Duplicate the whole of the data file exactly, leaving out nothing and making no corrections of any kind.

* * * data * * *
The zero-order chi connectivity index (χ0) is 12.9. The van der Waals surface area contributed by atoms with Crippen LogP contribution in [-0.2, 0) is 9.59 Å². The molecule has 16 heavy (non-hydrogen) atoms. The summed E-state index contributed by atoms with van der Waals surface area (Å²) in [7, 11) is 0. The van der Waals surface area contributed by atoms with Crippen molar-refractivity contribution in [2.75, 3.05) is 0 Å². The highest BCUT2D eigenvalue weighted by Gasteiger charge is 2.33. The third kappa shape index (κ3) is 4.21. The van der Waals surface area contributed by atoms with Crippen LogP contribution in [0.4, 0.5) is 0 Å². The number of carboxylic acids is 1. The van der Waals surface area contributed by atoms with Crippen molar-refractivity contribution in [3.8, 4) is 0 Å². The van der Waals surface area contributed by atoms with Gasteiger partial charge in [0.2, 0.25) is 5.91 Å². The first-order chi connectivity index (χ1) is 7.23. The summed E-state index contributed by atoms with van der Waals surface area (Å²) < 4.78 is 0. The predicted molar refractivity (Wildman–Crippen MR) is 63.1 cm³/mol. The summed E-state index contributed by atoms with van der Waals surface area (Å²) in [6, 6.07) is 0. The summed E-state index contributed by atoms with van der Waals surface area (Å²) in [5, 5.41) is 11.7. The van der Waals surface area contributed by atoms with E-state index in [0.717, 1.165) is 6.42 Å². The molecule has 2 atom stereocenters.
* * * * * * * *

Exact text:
The zero-order chi connectivity index (χ0) is 12.9. The van der Waals surface area contributed by atoms with Crippen LogP contribution in [-0.2, 0) is 9.59 Å². The molecule has 16 heavy (non-hydrogen) atoms. The summed E-state index contributed by atoms with van der Waals surface area (Å²) in [7, 11) is 0. The van der Waals surface area contributed by atoms with Crippen molar-refractivity contribution in [2.75, 3.05) is 0 Å². The highest BCUT2D eigenvalue weighted by Gasteiger charge is 2.33. The third kappa shape index (κ3) is 4.21. The van der Waals surface area contributed by atoms with Crippen LogP contribution in [0.4, 0.5) is 0 Å². The number of carboxylic acids is 1. The van der Waals surface area contributed by atoms with Crippen molar-refractivity contribution in [3.8, 4) is 0 Å². The van der Waals surface area contributed by atoms with Gasteiger partial charge in [0.2, 0.25) is 5.91 Å². The first-order chi connectivity index (χ1) is 7.23. The summed E-state index contributed by atoms with van der Waals surface area (Å²) < 4.78 is 0. The predicted molar refractivity (Wildman–Crippen MR) is 63.1 cm³/mol. The summed E-state index contributed by atoms with van der Waals surface area (Å²) in [6, 6.07) is 0. The summed E-state index contributed by atoms with van der Waals surface area (Å²) in [5, 5.41) is 11.7. The van der Waals surface area contributed by atoms with E-state index in [0.717, 1.165) is 6.42 Å². The molecule has 2 atom stereocenters.